Tag Archives: boys

He ain’t heavy…

photo (11) - Copy

 

In honor of National Brother Day I thought I’d write about my brother, Brian.

Brian is two years younger than me, and two inches taller (which doesn’t seem right, but whatever) and is really one of the best guys I know. He’s always ready to help, and is cool under pressure which – if you had a childhood like ours – was a vital skill.

And by “childhood like ours” I don’t mean to imply our childhood wasn’t good, or healthy or loving. It was those things. But it was also dangerous, and daring, and exciting – mostly because we made it that way.

Here’s the sort of stuff I’m talking about:

Our parents were born in Ireland – and because they were they liked to go to Irish events to comingle with other Irish immigrants and do Irishy stuff.

One Saturday when I was about 12 and Brian 10, they piled us in the station wagon and took us to an Irish dancing competition at a local middle school (think Riverdance for 7th graders) so that we could watch the children of other Irish immigrants bounce up and down to really fast Celtic music.

Whatever. Continue reading

Advertisements
Tagged , , , , , , , , , , , , , ,

Do Mass Murderers Play Sports?

noguns

Do you play a sport?

I play soccer, and last night, on the way home from my game, I called my sister. When I called she was, coincidently, in the middle of viewing a soccer game on TV. She said she was watching the San Jose Earthquakes and was fascinated with the game because one of the Earthquake’s players was a kid she used to teach in school.

Now there was a time when I would have talked about the Earthquakes with her all night long – but that time was 1978. Back then I was a kid who not only played soccer, but watched other people play it too. I was so taken with the sport I filled my life with it. I’d research the best cleats to wear, and the best soccer balls to use – and that was before Google, when we used to have to go to a place called a “library” and look through things called “books” in order to find answers to our questions. Continue reading

Tagged , , , , , , , , , , , , , ,

Don’t Shoot

If you’ve read my column before you probably know that I spent chunks of my childhood in Ireland, where my family is from.

My parents would make the arrangements for my summer trips: where I’d stay, with whom, and for how long — and then take me up to SFO to board an Aer Lingus jet for the long flight to their homeland. Even though pretty young at the time (10 or 14 — or in there somewhere) I’d make the trip alone because, well, that’s what they could afford. But I wouldn’t really be alone. Back in those days you could pull aside a flight attendant and ask her to look after your kid, and she would. Or, she would as well as she was able between making coffee and bringing all the food they used to serve on airplanes to the throngs of hungry/thirsty/needy passengers.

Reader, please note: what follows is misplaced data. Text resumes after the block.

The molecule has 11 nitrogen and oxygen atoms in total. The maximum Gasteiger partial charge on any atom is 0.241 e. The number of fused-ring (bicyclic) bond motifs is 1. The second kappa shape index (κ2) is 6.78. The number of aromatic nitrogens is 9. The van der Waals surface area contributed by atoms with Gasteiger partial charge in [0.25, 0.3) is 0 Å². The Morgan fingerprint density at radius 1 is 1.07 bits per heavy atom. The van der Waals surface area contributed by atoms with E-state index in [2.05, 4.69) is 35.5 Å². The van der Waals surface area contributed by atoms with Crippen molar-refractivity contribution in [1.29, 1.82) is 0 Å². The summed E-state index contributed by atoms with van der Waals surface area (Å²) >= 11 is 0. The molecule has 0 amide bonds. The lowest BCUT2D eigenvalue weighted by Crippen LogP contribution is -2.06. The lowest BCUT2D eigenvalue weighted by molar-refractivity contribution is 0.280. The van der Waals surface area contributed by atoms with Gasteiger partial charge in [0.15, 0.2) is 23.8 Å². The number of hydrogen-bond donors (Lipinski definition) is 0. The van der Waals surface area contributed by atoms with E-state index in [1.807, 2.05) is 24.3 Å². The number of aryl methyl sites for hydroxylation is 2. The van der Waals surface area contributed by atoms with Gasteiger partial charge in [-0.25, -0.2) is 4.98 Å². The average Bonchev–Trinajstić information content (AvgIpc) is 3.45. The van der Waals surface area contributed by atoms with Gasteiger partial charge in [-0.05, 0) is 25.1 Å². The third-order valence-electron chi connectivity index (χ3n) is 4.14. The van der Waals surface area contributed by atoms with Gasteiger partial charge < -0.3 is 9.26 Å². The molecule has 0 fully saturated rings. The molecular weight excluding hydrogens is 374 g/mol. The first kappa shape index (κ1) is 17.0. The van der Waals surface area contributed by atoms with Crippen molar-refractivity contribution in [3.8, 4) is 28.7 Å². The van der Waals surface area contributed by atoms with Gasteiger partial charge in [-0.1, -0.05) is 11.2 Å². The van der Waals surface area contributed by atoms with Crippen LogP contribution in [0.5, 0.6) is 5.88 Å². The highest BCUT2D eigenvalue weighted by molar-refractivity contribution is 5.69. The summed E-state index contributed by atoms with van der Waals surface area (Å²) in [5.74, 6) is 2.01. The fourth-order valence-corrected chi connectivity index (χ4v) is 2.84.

On some flights I’d have an attendant checking on me every hour or two. And on some flights I’d actually have someone my parents knew, or maybe a friend of a friend, who happened to be going back for their summer in Ireland, who could watch over me. It was usually easier when I was actually with someone, especially when we got to New York, where sometimes I’d have to change planes.

But however the trip went, I always loved the part where we broke through the clouds over Ireland and there were green fields as far as the eye could see. It was both weird and wonderful, being from California, to see long green grass growing in the summer time, and it served as a reminder that I was travelling to a very different place that was sort of like a fairy-tale. People there spoke much differently than I did, and the steering wheels were all on the wrong side of the car, and there were donkeys on the roads and roofs made of thatch. It was sort of like being in Oz, only it was all the Emerald City. Continue reading

Tagged , , , , , , , ,

Secret Life of Boys

When I was little I traveled to Ireland every few years or so.
My parents are from Ireland and took me and my brother and sisters back there during summers to stay with our grandparents. One morning, at Grandma Tierney’s house in Tipperary, my brother Brian and I decided to head down the fields in search of adventure. At the time I would have been about 12 and Brian maybe 10 or so. Continue reading

Tagged , , , , , , , ,